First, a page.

Magnolia Electric Co And The Watson Twins At The Black Cat

Magnolia Electric Co Drinking Game: Take a shot every time Jason Molina sings "moon." For good measure, down the remainder of your beer every time he drops "north star."

Tough task, these days. Not for the weak-livered. So prepare. While you're listening to the incredible Watson Twins, get some of that vegan food from Food for Thought, and make sure you're hydrated. Then let those wonder Twins set you in the right mood for Magnolia. Really, if they were triplets they would have been perfect to play the sirens in "O Brother, Where Art Thou?" Steeped in old-timey, country music with sweet voices born a hundred years ago, the Watsons are a frequent fluffer for Magnolia Electric Co, and I've never seen the latter paired better than with the former. It's almost as if they are one person split in two, sharing one guitar and supporting each other's vocals.

Molina spared us the moon and the stars to start, choosing a "Montgomery/Hammer Down" medley to open the set and opting for the up tempo country rock version of "Hammer Down" -- from the recently released four-disc compilation "Sojourner" -- rather than the country folk original, and it sounded more like something from The Band's "Last Waltz" than a coal-mining version of Neil Young and Crazy Horse that we're used to. "Talk to Me Devil, Again" kept the tempo above the band's usual midrange, but opened the festivities with the first line, "Roll the moon over my heart."

Rule change: One shot per song. After that "full moon went walking with blue eyes, without me," a couple of times during "Bowery," I was feeling the Irish whiskey. And the set had downshifted into the slower territory Molina used to play in so well as Songs: Ohia. I didn't want to risk a standing slumber. Magnolia pulled somewhat of a surprise out of their expansive song catalog, playing the beautiful, forlorn "It's Easier Now" from Molina's 2006 solo album "Let Me Go Let Me Go Let Me Go," and the shots kept coming.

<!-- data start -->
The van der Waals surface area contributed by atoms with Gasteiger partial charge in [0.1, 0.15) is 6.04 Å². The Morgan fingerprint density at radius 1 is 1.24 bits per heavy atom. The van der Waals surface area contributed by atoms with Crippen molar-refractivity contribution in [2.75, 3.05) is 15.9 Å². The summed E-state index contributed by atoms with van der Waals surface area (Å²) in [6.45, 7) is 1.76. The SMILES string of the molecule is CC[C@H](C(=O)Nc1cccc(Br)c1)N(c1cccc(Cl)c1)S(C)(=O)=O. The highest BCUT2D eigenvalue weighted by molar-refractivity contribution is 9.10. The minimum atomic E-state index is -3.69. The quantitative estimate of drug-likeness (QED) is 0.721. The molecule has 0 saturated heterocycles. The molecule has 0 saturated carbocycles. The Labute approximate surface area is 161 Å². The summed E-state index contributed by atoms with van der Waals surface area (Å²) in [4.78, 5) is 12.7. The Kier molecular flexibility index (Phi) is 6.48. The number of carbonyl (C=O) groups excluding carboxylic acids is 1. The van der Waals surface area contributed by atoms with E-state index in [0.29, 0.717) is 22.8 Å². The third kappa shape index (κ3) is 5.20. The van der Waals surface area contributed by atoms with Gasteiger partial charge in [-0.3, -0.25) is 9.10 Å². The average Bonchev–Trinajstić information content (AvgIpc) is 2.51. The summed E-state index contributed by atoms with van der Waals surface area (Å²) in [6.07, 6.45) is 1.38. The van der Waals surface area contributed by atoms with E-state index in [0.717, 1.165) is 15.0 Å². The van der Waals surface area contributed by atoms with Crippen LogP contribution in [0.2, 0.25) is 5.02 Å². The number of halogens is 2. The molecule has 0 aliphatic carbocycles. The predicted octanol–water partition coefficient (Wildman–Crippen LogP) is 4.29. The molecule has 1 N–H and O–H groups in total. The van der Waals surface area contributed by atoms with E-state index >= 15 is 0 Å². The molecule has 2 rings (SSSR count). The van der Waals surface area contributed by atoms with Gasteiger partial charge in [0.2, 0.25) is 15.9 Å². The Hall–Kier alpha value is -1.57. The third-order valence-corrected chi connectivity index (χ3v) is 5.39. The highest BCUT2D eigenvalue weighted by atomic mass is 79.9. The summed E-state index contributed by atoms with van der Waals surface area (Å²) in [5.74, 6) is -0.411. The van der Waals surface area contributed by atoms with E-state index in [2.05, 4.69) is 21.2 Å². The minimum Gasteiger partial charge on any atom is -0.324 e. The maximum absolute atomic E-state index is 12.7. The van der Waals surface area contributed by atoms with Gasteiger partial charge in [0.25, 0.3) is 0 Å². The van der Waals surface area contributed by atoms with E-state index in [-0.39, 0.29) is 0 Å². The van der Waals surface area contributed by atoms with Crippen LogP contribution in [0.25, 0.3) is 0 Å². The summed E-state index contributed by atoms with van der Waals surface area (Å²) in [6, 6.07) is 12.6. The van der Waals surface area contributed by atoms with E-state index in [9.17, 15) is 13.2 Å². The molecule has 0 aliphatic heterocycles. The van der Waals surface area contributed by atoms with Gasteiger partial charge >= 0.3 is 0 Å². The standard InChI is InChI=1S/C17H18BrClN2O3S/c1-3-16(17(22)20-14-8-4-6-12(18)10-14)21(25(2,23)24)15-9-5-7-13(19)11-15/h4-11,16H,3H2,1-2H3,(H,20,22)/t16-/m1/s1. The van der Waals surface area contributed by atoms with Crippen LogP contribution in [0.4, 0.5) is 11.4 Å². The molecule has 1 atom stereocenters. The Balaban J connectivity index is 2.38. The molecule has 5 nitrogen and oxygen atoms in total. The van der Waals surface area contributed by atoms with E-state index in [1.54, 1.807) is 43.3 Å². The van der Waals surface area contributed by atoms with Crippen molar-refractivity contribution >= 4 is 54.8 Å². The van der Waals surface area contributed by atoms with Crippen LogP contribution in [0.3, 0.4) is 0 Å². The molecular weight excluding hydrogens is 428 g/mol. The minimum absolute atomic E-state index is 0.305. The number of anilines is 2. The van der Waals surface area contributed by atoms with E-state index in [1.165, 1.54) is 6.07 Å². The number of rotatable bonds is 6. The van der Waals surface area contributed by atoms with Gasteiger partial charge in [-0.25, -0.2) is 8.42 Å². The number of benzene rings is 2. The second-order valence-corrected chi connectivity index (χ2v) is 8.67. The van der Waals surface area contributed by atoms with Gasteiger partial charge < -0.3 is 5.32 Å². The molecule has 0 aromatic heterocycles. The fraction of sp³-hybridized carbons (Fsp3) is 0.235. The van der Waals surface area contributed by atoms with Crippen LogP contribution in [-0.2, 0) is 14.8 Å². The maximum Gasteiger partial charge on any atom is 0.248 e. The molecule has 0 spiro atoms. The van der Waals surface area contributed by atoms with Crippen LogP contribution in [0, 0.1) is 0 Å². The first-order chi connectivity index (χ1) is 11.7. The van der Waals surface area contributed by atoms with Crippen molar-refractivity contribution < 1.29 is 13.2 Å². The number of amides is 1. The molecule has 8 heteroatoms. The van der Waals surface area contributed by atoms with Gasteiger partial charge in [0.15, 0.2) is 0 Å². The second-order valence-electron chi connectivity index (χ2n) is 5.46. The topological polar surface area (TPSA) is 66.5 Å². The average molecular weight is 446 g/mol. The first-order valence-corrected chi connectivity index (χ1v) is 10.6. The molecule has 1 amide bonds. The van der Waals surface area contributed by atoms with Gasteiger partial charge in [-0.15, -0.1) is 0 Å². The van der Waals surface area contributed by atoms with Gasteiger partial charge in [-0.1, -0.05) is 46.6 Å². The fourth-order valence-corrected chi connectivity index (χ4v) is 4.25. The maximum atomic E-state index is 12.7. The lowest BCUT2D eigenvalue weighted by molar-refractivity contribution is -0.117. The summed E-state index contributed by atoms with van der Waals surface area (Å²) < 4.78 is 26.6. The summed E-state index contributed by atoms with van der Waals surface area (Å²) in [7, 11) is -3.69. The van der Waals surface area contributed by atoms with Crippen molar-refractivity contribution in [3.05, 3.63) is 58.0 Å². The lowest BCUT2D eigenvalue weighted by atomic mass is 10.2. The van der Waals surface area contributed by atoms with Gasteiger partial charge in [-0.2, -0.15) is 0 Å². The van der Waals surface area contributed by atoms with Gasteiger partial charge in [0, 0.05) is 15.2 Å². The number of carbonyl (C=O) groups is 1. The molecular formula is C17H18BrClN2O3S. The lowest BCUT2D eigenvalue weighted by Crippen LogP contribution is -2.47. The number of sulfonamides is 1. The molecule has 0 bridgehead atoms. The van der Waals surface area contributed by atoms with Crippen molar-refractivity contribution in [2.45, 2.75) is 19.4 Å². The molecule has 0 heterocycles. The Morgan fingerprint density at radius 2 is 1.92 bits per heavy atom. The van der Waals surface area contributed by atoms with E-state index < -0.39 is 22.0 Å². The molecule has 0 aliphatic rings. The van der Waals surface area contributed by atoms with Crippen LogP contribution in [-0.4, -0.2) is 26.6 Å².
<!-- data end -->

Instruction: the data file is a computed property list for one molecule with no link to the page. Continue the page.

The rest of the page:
Another rule change: After that "sickle moon" over "Lonesome Valley," take shots only for songs with "moon" in the title. That took some of the pressure off, and I kicked back and enjoyed one of the fan favorites, "Leave the City," complete with the trumpet thanks to keyboardist Michael Kapinus. It's quintessential Magnolia: mid-tempo, blue collar country rock. But then "Memphis Moon" finished me. Dreaded rule changes. Molina never actually sings "moon" on this one, yet I was set to swaying even before the lonely driving song "Texas 71" began. That song's big finish -- "Texas 71" sung over and over -- was one of the set's highlights.

Like "Hammer Down," "Hard to Love a Man" was another song from "What Comes After the Blues" that was given more of a rock and roll treatment, and the set moved out of the down-tempo stage, but things were fuzzy to me, then -- my sobriety long gone, most of next paycheck lost with it. Molina may lean on roads and devils and ghosts and stars and moons -- many, many moons -- too heavily, but they work so well for his sad and lonely songs, particularly those moons, a perfect motif for the light and dark contrasts in his words and music. Thankfully, Molina spared me the north stars, except for that one in "Leave the City," but I was almost ready for a new beer anyway. Despite all of that weighty material, the band seemed to have a blast playing it.

To finish the set, the band called upon the Watson Twins' bassist, letting Pete Schreiner move over to steel guitar for the last three songs -- first, the rollicking country of "You Win Again;" next, two powerful and haunting slow-to-mid-paced songs, "Farewell Transmission," the opening song on Songs: Ohia's "Magnolia Electric Co." album that served as the bridge between Molina's shedding that name in favor of this one, and "Steve Albini's Blues," which rocked in comparison with the Songs: Ohia original. A weighty finish. They came back quick for the encore, because why make their fans wait and "because it's just us." "Shiloh Temple Bell," a solo acoustic hymn read by Molina on record, was given the full band treatment live, and as such, it gained that sort of definitive status Magnolia Electric Co's live sets often provide Molina's solo recordings. Another powerful, if not rocking song.

Magnolia Electric Co Drinking Game prize: Stumbling home alone down D.C.'s dark side streets beneath an orange harvest moon.

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